San Pedro Church you are visiting is already documented in 986 as a donation to the Monastery of Celanova, although an internal inscription dated 1202 refers us to subsequent reforms that would frame the building in a transitional style from Romanesque to Ghotic.
The structure of the Church shows us a single nave with longitudinal plant and semi-circular abse with buttresses standing out from the whole construction. This nave, with a timber gable roof, is connected to the abse through a double arch in which truncated columns are included under a little vault. The large-sized apse, is covered with a ribbed vault and a quarter of a sphere over radial ribs.
Outside, on its nothern facade you will see an image of San Pedro, with a key on his right hand and a female figure identified as Santa Ana. Below the buttresses, there are a female wolf nursing her cubs and a wolf devouring a lamb. The rose window is decorated with floral motifs from “Santiago sculptural school”.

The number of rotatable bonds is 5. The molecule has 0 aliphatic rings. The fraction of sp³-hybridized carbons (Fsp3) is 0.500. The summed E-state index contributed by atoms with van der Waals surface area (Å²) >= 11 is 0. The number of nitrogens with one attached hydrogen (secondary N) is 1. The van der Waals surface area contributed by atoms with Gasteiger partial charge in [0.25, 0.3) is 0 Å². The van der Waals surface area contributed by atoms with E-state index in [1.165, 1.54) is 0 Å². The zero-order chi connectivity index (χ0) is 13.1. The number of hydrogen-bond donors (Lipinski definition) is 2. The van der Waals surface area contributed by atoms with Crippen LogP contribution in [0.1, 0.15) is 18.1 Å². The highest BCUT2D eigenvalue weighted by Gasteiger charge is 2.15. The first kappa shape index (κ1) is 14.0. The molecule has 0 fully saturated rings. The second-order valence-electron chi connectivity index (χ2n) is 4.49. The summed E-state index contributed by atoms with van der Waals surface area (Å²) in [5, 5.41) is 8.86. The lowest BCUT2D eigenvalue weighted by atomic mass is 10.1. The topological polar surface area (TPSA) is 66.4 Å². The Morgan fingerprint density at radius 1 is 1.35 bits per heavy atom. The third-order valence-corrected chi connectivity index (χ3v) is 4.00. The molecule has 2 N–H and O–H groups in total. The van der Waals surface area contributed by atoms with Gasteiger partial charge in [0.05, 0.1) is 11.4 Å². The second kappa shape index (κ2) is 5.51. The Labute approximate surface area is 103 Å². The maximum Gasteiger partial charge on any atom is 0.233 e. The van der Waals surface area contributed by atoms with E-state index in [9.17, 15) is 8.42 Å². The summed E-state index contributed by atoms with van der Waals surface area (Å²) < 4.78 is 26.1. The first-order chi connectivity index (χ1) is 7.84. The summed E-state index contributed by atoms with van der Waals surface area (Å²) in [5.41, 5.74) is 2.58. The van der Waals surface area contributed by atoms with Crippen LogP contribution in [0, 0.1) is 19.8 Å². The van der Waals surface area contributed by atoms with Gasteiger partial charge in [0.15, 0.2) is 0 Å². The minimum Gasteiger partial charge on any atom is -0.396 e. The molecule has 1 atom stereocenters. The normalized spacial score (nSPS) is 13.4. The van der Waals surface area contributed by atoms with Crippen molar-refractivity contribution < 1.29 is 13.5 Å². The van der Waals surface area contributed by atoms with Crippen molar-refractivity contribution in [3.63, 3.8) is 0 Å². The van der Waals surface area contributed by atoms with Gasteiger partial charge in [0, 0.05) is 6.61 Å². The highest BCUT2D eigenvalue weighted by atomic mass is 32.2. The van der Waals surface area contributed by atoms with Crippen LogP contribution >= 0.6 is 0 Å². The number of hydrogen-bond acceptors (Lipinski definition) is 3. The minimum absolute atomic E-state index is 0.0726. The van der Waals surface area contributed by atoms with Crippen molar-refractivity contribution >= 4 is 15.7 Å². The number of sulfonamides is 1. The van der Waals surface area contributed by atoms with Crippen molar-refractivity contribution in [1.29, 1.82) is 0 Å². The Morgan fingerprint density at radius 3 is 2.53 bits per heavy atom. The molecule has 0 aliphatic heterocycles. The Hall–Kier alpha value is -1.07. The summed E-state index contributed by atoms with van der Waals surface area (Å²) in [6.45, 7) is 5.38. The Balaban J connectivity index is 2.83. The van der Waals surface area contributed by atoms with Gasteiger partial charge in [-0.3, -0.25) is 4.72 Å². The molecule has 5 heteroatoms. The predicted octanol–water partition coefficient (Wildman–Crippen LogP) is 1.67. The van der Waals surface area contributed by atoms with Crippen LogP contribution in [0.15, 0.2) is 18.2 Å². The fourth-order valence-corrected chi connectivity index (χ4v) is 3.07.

On the southern facade the most remarkable figures are capitals supporting round arches and depicting two lions resting their claws on the battlements of a castle. The top ends on a nut in which an Agnus Dei rests with an antefix cross. The lamb is looking to the west, something unusual in Galicia.
Its gracious harmony of proportions and abundant decoration justify that it was declared a national monument in 1931.